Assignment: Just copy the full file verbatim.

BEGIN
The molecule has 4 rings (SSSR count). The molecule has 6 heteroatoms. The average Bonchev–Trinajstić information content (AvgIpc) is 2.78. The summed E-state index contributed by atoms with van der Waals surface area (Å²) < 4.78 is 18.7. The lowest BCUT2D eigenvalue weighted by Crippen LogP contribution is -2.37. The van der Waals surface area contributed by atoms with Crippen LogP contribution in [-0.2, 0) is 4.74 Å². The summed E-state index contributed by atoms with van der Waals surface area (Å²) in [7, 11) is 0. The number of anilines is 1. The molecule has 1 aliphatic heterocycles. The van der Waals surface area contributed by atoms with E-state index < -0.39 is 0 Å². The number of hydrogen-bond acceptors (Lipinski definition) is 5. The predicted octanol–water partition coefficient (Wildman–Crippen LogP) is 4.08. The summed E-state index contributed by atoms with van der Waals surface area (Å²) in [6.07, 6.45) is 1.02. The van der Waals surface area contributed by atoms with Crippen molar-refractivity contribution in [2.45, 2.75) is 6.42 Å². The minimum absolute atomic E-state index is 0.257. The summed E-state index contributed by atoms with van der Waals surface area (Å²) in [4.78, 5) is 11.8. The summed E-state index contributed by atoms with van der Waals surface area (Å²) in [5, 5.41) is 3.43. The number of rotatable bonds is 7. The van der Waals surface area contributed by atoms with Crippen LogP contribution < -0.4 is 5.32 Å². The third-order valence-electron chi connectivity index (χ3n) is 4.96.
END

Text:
The molecule has 4 rings (SSSR count). The molecule has 6 heteroatoms. The average Bonchev–Trinajstić information content (AvgIpc) is 2.78. The summed E-state index contributed by atoms with van der Waals surface area (Å²) < 4.78 is 18.7. The lowest BCUT2D eigenvalue weighted by Crippen LogP contribution is -2.37. The van der Waals surface area contributed by atoms with Crippen LogP contribution in [-0.2, 0) is 4.74 Å². The summed E-state index contributed by atoms with van der Waals surface area (Å²) in [7, 11) is 0. The number of anilines is 1. The molecule has 1 aliphatic heterocycles. The van der Waals surface area contributed by atoms with E-state index < -0.39 is 0 Å². The number of hydrogen-bond acceptors (Lipinski definition) is 5. The predicted octanol–water partition coefficient (Wildman–Crippen LogP) is 4.08. The summed E-state index contributed by atoms with van der Waals surface area (Å²) in [6.07, 6.45) is 1.02. The van der Waals surface area contributed by atoms with Crippen molar-refractivity contribution in [2.45, 2.75) is 6.42 Å². The minimum absolute atomic E-state index is 0.257. The summed E-state index contributed by atoms with van der Waals surface area (Å²) in [4.78, 5) is 11.8. The summed E-state index contributed by atoms with van der Waals surface area (Å²) in [5, 5.41) is 3.43. The number of rotatable bonds is 7. The van der Waals surface area contributed by atoms with Crippen LogP contribution < -0.4 is 5.32 Å². The third-order valence-electron chi connectivity index (χ3n) is 4.96.